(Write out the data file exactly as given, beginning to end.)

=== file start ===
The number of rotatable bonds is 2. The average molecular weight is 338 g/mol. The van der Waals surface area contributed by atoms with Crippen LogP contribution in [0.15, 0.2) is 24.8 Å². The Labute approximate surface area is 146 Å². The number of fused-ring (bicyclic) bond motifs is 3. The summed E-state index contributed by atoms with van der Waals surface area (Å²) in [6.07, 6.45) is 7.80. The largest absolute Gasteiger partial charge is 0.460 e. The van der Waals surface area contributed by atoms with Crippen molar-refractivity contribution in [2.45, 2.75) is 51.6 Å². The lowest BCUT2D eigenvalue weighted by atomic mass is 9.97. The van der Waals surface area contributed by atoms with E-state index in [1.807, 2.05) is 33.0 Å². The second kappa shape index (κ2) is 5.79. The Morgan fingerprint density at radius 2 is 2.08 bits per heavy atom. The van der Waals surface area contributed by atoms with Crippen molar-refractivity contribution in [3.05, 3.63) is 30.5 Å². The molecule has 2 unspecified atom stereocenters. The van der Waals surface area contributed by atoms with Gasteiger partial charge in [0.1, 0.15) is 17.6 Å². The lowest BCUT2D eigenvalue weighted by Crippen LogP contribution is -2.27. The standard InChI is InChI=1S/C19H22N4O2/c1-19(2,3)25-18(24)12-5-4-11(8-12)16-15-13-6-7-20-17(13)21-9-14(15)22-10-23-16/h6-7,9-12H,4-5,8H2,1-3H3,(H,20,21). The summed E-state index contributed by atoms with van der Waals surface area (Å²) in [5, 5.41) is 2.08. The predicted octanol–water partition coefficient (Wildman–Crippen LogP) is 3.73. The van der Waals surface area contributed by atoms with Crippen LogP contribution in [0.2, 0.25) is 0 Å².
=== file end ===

The number of rotatable bonds is 2. The average molecular weight is 338 g/mol. The van der Waals surface area contributed by atoms with Crippen LogP contribution in [0.15, 0.2) is 24.8 Å². The Labute approximate surface area is 146 Å². The number of fused-ring (bicyclic) bond motifs is 3. The summed E-state index contributed by atoms with van der Waals surface area (Å²) in [6.07, 6.45) is 7.80. The largest absolute Gasteiger partial charge is 0.460 e. The van der Waals surface area contributed by atoms with Crippen molar-refractivity contribution in [2.45, 2.75) is 51.6 Å². The lowest BCUT2D eigenvalue weighted by atomic mass is 9.97. The van der Waals surface area contributed by atoms with E-state index in [1.807, 2.05) is 33.0 Å². The second kappa shape index (κ2) is 5.79. The Morgan fingerprint density at radius 2 is 2.08 bits per heavy atom. The van der Waals surface area contributed by atoms with Crippen molar-refractivity contribution in [3.05, 3.63) is 30.5 Å². The molecule has 2 unspecified atom stereocenters. The van der Waals surface area contributed by atoms with Gasteiger partial charge in [0.1, 0.15) is 17.6 Å². The lowest BCUT2D eigenvalue weighted by Crippen LogP contribution is -2.27. The standard InChI is InChI=1S/C19H22N4O2/c1-19(2,3)25-18(24)12-5-4-11(8-12)16-15-13-6-7-20-17(13)21-9-14(15)22-10-23-16/h6-7,9-12H,4-5,8H2,1-3H3,(H,20,21). The summed E-state index contributed by atoms with van der Waals surface area (Å²) in [5, 5.41) is 2.08. The predicted octanol–water partition coefficient (Wildman–Crippen LogP) is 3.73. The van der Waals surface area contributed by atoms with Crippen LogP contribution in [0.2, 0.25) is 0 Å².